Permalink for this paragraph 0 To facilitate the use of birth control by Africans, officials encouraged the development of private planning programs on the continent.[53] While family planning activity in Africa dated back to the 1930s and the work of Marie Stopes with South African activists, it took off in the post-war era as concern about African population growth increased.[54] Not surprisingly, the earliest calls for birth control for Africans came from the settler community in Kenya.[55] In Kenya and elsewhere in British colonial Africa, private groups, with unofficial Colonial Office support, established birth control clinics. In the mid-1950s, the International Planned Parenthood Federation (IPPF) contacted physicians and other persons interested in birth control in several African countries, including Uganda, Tanzania, Kenya, Sierra Leone, and Nigeria.[56] In 1956 Edith Gates, the East African and Far East Field Representative of the Committee on Maternal Health, set up an IPPF field organization in Africa. In 1959, the IPPF appointed the wife of a Colonial Medical Service officer as its regional field organizer for East Africa to work with affiliates in Nairobi, Mombassa, Dar es Salaam, Kampala, and Zanzibar. Work also began in Nigeria, Ghana, and Sierra Leone.[57] Urban hospitals and maternal and child welfare centers housed these clinics but activists and officials despaired of reaching the population in rural areas, where medical services and clinics were sparse.[58]

Permalink for this paragraph 0 Despite ambitious plans for modernizing African societies, in the end British efforts failed to make much headway. British plans for Africa were increasingly unrealistic given the rapidly changing political environment; most of them remained embryonic even as the pace of decolonization picked up in the late 1950s. [59] The drive toward “Africanization” of local colonial services lessened the ability of Colonial Office officials to control events.[60] The decline in development funding after 1955 and the increasing pace of decolonization made officials reluctant to begin new, expensive projects. Instead, the Colonial Office began the transition toward independence, winding down development projects and making arrangements for the transfer or redundancy of colonial officials.[61]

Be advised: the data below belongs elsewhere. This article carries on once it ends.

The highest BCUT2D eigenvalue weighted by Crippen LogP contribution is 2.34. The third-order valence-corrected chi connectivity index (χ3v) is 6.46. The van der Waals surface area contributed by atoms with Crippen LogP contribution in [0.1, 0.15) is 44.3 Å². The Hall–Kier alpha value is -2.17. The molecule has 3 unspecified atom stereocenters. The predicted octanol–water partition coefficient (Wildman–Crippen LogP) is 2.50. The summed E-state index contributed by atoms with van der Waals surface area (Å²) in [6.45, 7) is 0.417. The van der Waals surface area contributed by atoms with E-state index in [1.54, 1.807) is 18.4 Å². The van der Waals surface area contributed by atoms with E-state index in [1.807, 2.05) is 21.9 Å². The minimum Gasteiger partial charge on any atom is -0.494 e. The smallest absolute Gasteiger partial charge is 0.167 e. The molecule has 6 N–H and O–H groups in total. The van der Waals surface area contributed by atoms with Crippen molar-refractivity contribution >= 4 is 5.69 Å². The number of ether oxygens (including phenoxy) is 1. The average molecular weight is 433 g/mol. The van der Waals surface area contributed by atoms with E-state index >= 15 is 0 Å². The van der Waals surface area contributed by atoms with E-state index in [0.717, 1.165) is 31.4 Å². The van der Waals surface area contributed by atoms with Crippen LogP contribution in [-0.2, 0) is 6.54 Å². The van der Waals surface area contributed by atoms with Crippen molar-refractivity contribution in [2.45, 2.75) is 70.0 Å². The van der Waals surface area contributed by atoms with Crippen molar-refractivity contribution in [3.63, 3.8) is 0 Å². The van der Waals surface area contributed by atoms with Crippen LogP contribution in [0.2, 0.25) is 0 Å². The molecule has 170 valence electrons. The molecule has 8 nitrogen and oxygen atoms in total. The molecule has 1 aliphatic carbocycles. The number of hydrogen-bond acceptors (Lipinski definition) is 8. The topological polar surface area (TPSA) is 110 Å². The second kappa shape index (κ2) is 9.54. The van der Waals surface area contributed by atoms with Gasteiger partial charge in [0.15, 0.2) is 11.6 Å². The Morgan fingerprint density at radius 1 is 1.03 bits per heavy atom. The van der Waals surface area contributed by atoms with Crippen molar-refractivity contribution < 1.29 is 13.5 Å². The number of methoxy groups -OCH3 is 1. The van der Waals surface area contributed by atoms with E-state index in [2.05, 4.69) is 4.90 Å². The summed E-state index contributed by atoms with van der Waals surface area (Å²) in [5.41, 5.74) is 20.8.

Permalink for this paragraph 0 However, the limits of British population control went beyond questions of timing. Efforts to force Africans to change their behavior generated considerable resistance while ignoring the root causes of population pressure and poverty. In Kenya, where settlers and officials agreed on the menace of African overpopulation, resettlement campaigns helped fuel the Mau-Mau insurgency while failing to address questions of land ownership and redistribution that dated back to the origins of the colony. Once the insurgency began, colonial officials used population control measures, including forced resettlement, in their counterinsurgency campaign.[62] This association undermined claims by the British that development projects were intended to aid Africans and foreshadowed the use of family planning as a counterinsurgency tactic by the white minority governments of South Africa and Rhodesia.[63] The Kenyan case highlights how development and population programs served the interests of the British colonial states and European settlers rather than those of Africans and reflected preexisting beliefs about African societies rather than an objective scientific analysis.[64]

African Population in the Post-Colonial Era

Permalink for this paragraph 0 While decolonization ended direct British control over African populations, the British continued to exert influence in the post-colonial era. British officials, scholars and NGOs helped construct the new aid programs aimed at Africa. In 1961 the British government created the Department of Technical Cooperation to coordinate aid programs in the remaining colonies and newly independent states. This agency and its successor, the Ministry of Overseas Development (ODM), created in 1964, drew much of its personnel from the ranks of the colonial service, including its Director, Andrew Cohen.[65] A number of British experts, including Julian Huxley, the first head of UNESCO, played a central role in the creation of international development programs that operated in Africa.[66]

Permalink for this paragraph 0 As African states achieved independence in the 1960s, new demographic estimates for sub-Saharan African appeared.[67] These estimates built in part on the work of British demographers like William Brass, who served in the East African Statistical Department from 1948 to 1955.[68] Brass became an important figure in African demography and helped create the Centre for Overseas Population Studies at the London School of Hygiene and Tropical Medicine.[69] He also worked on Frank Lorimer’s research project on African demography at Princeton’s Office of Population Research. Its publications argued that Africa stood on the brink of rapid population growth as a result of falling mortality, a view echoed by the UN Economic Commission for Africa.[70] By the early 1970s a most demographers warned of the threat posed by population growth and its potential consequences for new African states.[71] Development projects began to incorporate population control measures as part of their plans, despite the reluctance of many African countries to accept them.[72]